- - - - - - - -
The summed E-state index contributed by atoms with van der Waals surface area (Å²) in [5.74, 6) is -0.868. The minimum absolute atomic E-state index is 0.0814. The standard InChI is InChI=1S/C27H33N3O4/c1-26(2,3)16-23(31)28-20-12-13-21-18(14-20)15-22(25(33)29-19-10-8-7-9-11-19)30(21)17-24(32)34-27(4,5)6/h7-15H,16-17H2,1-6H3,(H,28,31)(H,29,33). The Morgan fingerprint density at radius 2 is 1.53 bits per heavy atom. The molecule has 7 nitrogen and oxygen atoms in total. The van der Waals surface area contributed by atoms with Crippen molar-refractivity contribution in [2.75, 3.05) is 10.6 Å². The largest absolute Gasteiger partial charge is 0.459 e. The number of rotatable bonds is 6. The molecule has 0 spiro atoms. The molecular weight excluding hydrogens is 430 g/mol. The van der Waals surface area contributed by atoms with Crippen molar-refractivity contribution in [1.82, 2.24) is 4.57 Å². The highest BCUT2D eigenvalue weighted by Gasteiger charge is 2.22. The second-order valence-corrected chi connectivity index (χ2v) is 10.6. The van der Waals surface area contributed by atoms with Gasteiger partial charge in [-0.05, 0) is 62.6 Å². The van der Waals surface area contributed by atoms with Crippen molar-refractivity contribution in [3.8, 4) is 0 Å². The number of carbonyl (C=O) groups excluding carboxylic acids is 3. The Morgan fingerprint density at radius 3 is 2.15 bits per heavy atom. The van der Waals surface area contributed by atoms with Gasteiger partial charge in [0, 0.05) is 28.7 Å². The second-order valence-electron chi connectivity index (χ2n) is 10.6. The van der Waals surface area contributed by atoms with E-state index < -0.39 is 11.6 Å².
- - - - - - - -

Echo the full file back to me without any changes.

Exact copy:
The summed E-state index contributed by atoms with van der Waals surface area (Å²) in [5.74, 6) is -0.868. The minimum absolute atomic E-state index is 0.0814. The standard InChI is InChI=1S/C27H33N3O4/c1-26(2,3)16-23(31)28-20-12-13-21-18(14-20)15-22(25(33)29-19-10-8-7-9-11-19)30(21)17-24(32)34-27(4,5)6/h7-15H,16-17H2,1-6H3,(H,28,31)(H,29,33). The Morgan fingerprint density at radius 2 is 1.53 bits per heavy atom. The molecule has 7 nitrogen and oxygen atoms in total. The van der Waals surface area contributed by atoms with Crippen molar-refractivity contribution in [2.75, 3.05) is 10.6 Å². The largest absolute Gasteiger partial charge is 0.459 e. The number of rotatable bonds is 6. The molecule has 0 spiro atoms. The molecular weight excluding hydrogens is 430 g/mol. The van der Waals surface area contributed by atoms with Crippen molar-refractivity contribution in [1.82, 2.24) is 4.57 Å². The highest BCUT2D eigenvalue weighted by Gasteiger charge is 2.22. The second-order valence-corrected chi connectivity index (χ2v) is 10.6. The van der Waals surface area contributed by atoms with Gasteiger partial charge in [-0.05, 0) is 62.6 Å². The van der Waals surface area contributed by atoms with Crippen molar-refractivity contribution in [3.8, 4) is 0 Å². The number of carbonyl (C=O) groups excluding carboxylic acids is 3. The Morgan fingerprint density at radius 3 is 2.15 bits per heavy atom. The van der Waals surface area contributed by atoms with Gasteiger partial charge in [0, 0.05) is 28.7 Å². The second-order valence-electron chi connectivity index (χ2n) is 10.6. The van der Waals surface area contributed by atoms with E-state index < -0.39 is 11.6 Å².